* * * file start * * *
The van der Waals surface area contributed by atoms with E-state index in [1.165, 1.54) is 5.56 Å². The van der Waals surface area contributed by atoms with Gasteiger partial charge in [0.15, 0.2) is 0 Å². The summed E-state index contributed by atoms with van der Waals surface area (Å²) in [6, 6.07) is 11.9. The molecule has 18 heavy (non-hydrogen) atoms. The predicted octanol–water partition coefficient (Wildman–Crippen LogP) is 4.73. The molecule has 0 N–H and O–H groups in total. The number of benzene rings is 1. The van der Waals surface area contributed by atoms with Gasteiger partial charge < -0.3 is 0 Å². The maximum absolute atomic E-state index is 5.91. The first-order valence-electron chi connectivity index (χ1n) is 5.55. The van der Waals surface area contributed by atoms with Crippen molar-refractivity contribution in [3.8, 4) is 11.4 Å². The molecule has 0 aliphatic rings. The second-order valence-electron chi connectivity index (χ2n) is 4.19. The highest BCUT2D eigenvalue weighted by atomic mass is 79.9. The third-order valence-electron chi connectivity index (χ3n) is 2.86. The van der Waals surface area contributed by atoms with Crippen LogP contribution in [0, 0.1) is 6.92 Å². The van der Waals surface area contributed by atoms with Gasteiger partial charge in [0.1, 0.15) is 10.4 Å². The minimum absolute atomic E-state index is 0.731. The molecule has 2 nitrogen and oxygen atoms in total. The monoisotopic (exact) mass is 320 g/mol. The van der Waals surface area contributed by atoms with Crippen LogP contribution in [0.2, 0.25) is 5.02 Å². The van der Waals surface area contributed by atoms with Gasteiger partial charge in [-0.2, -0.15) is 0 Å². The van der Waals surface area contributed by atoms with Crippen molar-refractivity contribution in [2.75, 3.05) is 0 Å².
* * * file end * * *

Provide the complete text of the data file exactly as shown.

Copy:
The van der Waals surface area contributed by atoms with E-state index in [1.165, 1.54) is 5.56 Å². The van der Waals surface area contributed by atoms with Gasteiger partial charge in [0.15, 0.2) is 0 Å². The summed E-state index contributed by atoms with van der Waals surface area (Å²) in [6, 6.07) is 11.9. The molecule has 18 heavy (non-hydrogen) atoms. The predicted octanol–water partition coefficient (Wildman–Crippen LogP) is 4.73. The molecule has 0 N–H and O–H groups in total. The number of benzene rings is 1. The van der Waals surface area contributed by atoms with Gasteiger partial charge < -0.3 is 0 Å². The maximum absolute atomic E-state index is 5.91. The first-order valence-electron chi connectivity index (χ1n) is 5.55. The van der Waals surface area contributed by atoms with Crippen molar-refractivity contribution in [3.8, 4) is 11.4 Å². The molecule has 0 aliphatic rings. The second-order valence-electron chi connectivity index (χ2n) is 4.19. The highest BCUT2D eigenvalue weighted by atomic mass is 79.9. The third-order valence-electron chi connectivity index (χ3n) is 2.86. The van der Waals surface area contributed by atoms with Crippen LogP contribution in [0, 0.1) is 6.92 Å². The van der Waals surface area contributed by atoms with Gasteiger partial charge in [0.1, 0.15) is 10.4 Å². The minimum absolute atomic E-state index is 0.731. The molecule has 2 nitrogen and oxygen atoms in total. The monoisotopic (exact) mass is 320 g/mol. The van der Waals surface area contributed by atoms with Crippen LogP contribution in [0.2, 0.25) is 5.02 Å². The van der Waals surface area contributed by atoms with Gasteiger partial charge in [-0.2, -0.15) is 0 Å². The van der Waals surface area contributed by atoms with Crippen molar-refractivity contribution in [2.75, 3.05) is 0 Å².